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Saturday, June 18, 2005


Sheikh “Mission Accomplished” al-Hillali wasn’t the only shiekh involved in the Douglas Wood kidnapping case, as Paul McGeough reports:

Even before the Australian taskforce had arrived in Baghdad, Sheik Zadaan had promised, in an interview with the Herald, to rescue Mr Wood. His account of his subsequent contact with the kidnappers was the first confirmation Mr Wood was alive. He said he had appointed a senior aide to attempt negotiations and was confident of an early release.
Sheikhs tend to say a lot of stuff, as we’ve recently discovered. According to McGeough, Australian forces weren’t convinced of Zadaan’s goodwill:

Nine days into Douglas Wood’s captivity, Australian troops raided the palatial Baghdad home of Sheik Hassan Zadaan late at night, in an apparent attempt to rescue the hostage.

The prominent tribal sheik claims he, his son and nine of his household guard were held at a detention centre in Baghdad’s Green Zone, where Australians - civilian and military - and Americans interrogated him for five days on the whereabouts of the 63-year-old Australian.

This excellent pro-active approach was a bad thing, claims McGeough:

The raid shut down what at the time was the only known channel of communications to Mr Wood’s captors, leaving the ailing engineer and his anxious family dangling for another 10 days before contact was re-established by others - including a brief phone conversation with someone thought to be Mr Wood.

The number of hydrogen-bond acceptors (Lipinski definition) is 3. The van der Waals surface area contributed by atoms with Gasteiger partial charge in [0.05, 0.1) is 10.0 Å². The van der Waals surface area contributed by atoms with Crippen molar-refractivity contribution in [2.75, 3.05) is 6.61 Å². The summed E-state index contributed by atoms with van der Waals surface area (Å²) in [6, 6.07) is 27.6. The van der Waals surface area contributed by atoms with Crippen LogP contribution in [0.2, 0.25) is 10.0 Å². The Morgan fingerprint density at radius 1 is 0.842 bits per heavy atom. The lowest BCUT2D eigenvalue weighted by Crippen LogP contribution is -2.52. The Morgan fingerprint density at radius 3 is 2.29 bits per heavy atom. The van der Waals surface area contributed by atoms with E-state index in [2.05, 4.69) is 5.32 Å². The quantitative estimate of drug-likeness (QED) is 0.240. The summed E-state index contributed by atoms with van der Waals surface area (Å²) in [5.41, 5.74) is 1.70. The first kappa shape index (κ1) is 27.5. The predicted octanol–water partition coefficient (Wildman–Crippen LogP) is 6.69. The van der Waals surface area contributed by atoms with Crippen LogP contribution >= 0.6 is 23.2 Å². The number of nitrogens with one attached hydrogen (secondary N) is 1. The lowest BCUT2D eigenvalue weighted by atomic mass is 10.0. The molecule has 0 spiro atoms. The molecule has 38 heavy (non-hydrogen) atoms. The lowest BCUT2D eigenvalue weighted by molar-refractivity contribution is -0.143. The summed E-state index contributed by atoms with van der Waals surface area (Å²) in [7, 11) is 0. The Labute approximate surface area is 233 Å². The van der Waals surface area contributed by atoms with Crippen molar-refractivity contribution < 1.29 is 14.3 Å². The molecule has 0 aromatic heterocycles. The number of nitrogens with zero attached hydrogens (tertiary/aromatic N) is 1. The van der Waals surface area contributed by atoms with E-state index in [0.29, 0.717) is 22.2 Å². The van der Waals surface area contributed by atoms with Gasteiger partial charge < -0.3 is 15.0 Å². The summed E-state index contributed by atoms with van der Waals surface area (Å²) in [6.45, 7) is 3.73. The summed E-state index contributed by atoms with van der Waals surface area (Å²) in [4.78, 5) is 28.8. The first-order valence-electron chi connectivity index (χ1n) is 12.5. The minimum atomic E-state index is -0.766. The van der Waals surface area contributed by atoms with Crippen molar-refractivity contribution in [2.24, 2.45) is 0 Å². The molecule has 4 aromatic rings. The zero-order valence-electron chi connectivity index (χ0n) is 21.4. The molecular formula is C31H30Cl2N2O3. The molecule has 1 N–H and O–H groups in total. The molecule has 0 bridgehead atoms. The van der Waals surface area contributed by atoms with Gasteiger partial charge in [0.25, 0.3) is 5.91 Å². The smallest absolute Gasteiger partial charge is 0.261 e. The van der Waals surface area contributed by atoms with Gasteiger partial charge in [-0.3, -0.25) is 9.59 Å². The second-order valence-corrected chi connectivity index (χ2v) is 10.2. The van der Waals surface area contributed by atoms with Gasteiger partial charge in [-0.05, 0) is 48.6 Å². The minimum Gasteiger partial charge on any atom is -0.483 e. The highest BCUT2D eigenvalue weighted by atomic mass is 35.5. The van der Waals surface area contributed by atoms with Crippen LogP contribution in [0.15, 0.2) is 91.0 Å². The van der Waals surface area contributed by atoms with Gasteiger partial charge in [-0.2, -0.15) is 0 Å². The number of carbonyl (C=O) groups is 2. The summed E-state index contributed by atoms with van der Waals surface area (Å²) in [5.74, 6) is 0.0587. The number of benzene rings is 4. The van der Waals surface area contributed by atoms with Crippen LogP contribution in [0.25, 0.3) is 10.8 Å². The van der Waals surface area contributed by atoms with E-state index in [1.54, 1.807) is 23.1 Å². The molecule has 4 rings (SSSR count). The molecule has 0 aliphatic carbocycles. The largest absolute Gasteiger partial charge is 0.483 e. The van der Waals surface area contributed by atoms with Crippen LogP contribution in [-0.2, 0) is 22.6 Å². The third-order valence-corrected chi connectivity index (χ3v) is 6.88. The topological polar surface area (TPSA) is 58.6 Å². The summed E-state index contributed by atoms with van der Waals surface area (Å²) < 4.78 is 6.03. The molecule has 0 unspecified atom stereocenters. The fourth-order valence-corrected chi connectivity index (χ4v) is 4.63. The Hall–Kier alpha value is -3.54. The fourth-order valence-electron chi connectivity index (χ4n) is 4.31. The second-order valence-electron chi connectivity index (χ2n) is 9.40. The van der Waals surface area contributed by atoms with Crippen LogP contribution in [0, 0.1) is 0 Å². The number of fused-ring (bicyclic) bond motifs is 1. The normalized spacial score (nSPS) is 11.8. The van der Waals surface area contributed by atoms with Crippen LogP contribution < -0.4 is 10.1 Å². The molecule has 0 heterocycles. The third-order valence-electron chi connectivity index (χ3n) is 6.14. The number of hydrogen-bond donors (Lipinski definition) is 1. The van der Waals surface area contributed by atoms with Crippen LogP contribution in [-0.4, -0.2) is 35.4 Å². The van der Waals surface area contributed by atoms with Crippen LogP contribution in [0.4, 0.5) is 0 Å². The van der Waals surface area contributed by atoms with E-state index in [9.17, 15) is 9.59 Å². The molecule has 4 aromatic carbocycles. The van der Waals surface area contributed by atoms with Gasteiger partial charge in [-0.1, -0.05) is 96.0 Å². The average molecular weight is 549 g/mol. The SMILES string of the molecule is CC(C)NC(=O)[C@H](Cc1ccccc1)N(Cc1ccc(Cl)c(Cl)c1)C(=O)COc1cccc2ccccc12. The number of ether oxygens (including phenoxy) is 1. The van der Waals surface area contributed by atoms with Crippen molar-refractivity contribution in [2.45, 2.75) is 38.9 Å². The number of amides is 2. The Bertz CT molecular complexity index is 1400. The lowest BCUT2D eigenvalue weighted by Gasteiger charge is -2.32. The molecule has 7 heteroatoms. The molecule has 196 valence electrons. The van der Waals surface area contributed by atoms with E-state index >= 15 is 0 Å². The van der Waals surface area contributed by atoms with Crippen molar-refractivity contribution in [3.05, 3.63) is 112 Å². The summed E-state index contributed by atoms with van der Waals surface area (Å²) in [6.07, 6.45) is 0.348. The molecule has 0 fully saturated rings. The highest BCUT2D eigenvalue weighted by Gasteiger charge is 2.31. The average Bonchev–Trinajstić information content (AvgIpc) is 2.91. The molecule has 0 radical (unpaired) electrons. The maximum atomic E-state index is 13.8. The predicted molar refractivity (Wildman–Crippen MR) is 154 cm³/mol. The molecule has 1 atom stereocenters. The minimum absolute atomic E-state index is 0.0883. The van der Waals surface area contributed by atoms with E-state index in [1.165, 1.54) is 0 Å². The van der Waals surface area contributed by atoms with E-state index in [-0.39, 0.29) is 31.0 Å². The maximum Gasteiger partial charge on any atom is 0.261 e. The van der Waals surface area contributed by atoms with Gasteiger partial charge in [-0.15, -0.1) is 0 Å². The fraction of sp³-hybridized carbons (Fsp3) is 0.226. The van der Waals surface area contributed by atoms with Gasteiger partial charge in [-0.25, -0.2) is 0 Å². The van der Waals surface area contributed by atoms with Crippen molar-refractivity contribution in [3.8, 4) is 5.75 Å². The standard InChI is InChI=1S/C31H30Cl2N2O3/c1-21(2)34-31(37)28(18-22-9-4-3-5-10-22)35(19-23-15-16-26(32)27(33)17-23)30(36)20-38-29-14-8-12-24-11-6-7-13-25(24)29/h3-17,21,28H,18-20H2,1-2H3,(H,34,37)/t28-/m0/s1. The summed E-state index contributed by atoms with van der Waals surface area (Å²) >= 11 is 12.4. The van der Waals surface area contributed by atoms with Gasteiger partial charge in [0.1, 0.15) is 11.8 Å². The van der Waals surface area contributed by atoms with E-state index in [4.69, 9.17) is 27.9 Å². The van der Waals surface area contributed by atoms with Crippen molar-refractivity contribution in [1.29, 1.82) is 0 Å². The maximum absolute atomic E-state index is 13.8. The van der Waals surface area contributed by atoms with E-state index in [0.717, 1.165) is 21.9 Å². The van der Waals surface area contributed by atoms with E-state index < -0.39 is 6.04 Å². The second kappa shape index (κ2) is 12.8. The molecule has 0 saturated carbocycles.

Sheik Zadaan has not spoken publicly since his release but Iraqis who have talked to him say he is bitter about the raid. He claimed $US228,000 had been confiscated from a safe in his home and that his son, 33, was released from custody with his leg in plaster.

I wonder where that money came from. Not mentioned anywhere in this piece, although McGeough knows of it, is Zadaan’s interesting background: “Sheik Zadaan is a controversial but influential Sunni figure in Baghdad. A chief of the Al-Lehabi tribe, he was a general in the army of the former dictator Saddam Hussein.” Instead, McGeough runs a friendly character reference:
Saleh Mutlak, a spokesman for the Iraqi National Dialogue Council, told the Herald before Mr Wood’s release: “I know that Hassan Zadaan can never be linked to terrorists and he was in no way connected with the abduction of Douglas Wood. Sadly, I think these attacks will spoil any effort by others to help Douglas Wood."
Note that McGeough refers to Wood’s rescue as his “release”. Who released him? Desperate to nail a negative angle, McGeough concludes:
Jabar Abu Natiha, a senior Iraqi police official with direct responsibility for hostage cases, said: “If I try to block the sheiks or imams, I end up cutting the negotiation … Other sheiks will be too frightened to help now."

Posted by Tim B. on 06/18/2005 at 10:34 AM
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